In order for retirement planning to be a truly holistic endeavor, it must include all possible options available to a client. These include the tapping of Social Security benefits; tax strategies; investment accounts; long-term care; estate planning; as well as the many reverse mortgage options available under the Federal Housing Administration (FHA)’s Home Equity Conversion Mortgage (HECM) program.
This is according to Martha Shedden, president and co-founder of the National Association of Registered Social Security Analysts (NARSSA), in which she leads the development of the education and training program for all registered Social Security analysts (RSSAs).
Shedden offered her perspective in a column published by ThinkAdvisor.
“The traditional financial advisory service of calculating optimal portfolio allocations and focusing on measurement of alpha (the return of an asset) and beta (an asset’s historic volatility) no longer provides sufficient personal value for many of today’s investors, Shedden says in the piece. “Beyond alpha and beta, gamma is the term used by Morningstar academics to measure additional income realized as a result of holistic planning.”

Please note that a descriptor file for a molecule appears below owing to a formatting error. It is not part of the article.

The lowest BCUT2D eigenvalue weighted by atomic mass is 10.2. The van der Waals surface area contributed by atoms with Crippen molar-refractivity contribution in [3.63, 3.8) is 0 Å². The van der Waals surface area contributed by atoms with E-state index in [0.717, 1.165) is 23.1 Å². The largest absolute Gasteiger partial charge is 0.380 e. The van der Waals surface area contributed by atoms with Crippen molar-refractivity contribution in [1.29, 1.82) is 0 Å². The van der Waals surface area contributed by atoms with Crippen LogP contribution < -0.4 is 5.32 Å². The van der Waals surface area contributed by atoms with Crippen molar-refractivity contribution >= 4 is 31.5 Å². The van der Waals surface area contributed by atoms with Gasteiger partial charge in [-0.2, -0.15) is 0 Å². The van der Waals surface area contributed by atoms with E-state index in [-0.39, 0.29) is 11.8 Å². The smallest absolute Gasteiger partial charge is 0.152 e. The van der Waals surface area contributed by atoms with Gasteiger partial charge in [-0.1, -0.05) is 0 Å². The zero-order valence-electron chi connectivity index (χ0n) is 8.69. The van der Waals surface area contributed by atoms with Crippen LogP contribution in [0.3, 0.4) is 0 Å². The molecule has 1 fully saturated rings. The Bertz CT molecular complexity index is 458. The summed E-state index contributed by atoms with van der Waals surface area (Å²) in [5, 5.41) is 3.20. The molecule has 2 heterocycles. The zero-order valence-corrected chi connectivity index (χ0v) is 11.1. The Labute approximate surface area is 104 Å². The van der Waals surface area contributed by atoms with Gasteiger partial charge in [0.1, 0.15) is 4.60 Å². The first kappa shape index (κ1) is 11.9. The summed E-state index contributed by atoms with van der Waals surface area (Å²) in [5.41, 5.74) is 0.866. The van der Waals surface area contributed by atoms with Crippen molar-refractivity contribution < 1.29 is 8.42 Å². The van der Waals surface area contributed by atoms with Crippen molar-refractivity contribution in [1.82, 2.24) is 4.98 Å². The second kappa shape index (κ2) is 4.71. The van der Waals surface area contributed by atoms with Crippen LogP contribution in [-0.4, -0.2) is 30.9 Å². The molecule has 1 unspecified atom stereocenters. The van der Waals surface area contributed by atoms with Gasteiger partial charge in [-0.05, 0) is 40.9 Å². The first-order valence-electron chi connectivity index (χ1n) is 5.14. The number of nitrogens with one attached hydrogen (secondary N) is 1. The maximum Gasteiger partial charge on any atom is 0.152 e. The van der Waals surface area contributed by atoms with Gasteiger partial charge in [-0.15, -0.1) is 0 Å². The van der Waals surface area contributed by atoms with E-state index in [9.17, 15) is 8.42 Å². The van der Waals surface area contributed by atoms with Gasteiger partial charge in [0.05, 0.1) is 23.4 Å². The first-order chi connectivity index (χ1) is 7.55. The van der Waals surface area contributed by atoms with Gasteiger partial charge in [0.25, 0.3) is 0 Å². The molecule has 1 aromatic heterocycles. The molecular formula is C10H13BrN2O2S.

When it comes to the service of holistic retirement financial planning, it becomes increasingly necessary to take into account a number of factors and an accelerating number of variables that become apparent as a client becomes older, she says.
According to a 2013 study released by Morningstar, there was a 22.6% increase in retirement income using only five strategies: total wealth including Social Security; withdrawal sequence strategy; incorporation of additional income products, such as annuities; tax-efficient decisions; and liability-relative asset allocation optimization.
This had an inherent shortcoming, Shedden explains.
“Morningstar did not examine all possible strategies, such as the long-term impact of Roth conversions when increasing taxes are expected, nor did they consider the use of the many [HECM] options such as reverse mortgage lines of credit,” she writes. “But the additional or increased retirement income can be significant when utilizing a holistic approach to retirement financial planning.”
However, Social Security should remain first in the proverbial line when discussing retirement financial planning, she says.
Read the column at ThinkAdvisor.